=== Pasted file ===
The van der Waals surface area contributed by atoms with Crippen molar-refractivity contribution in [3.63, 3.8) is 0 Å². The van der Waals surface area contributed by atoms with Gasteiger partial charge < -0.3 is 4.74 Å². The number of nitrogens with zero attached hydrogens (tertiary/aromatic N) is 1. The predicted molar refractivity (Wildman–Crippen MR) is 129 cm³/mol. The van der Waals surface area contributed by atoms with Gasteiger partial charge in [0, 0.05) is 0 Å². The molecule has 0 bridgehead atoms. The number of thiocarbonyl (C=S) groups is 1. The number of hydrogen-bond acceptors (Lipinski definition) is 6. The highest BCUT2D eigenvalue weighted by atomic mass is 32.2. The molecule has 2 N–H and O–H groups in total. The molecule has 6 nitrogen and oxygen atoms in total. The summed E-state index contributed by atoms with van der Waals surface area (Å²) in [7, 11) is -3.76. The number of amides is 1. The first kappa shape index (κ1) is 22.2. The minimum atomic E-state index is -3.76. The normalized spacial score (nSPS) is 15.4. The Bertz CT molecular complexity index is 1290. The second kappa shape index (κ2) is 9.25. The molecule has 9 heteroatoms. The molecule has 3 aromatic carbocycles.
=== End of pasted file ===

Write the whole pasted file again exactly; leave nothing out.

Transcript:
The van der Waals surface area contributed by atoms with Crippen molar-refractivity contribution in [3.63, 3.8) is 0 Å². The van der Waals surface area contributed by atoms with Gasteiger partial charge < -0.3 is 4.74 Å². The number of nitrogens with zero attached hydrogens (tertiary/aromatic N) is 1. The predicted molar refractivity (Wildman–Crippen MR) is 129 cm³/mol. The van der Waals surface area contributed by atoms with Gasteiger partial charge in [0, 0.05) is 0 Å². The molecule has 0 bridgehead atoms. The number of thiocarbonyl (C=S) groups is 1. The number of hydrogen-bond acceptors (Lipinski definition) is 6. The highest BCUT2D eigenvalue weighted by atomic mass is 32.2. The molecule has 2 N–H and O–H groups in total. The molecule has 6 nitrogen and oxygen atoms in total. The summed E-state index contributed by atoms with van der Waals surface area (Å²) in [7, 11) is -3.76. The number of amides is 1. The first kappa shape index (κ1) is 22.2. The minimum atomic E-state index is -3.76. The normalized spacial score (nSPS) is 15.4. The Bertz CT molecular complexity index is 1290. The second kappa shape index (κ2) is 9.25. The molecule has 9 heteroatoms. The molecule has 3 aromatic carbocycles.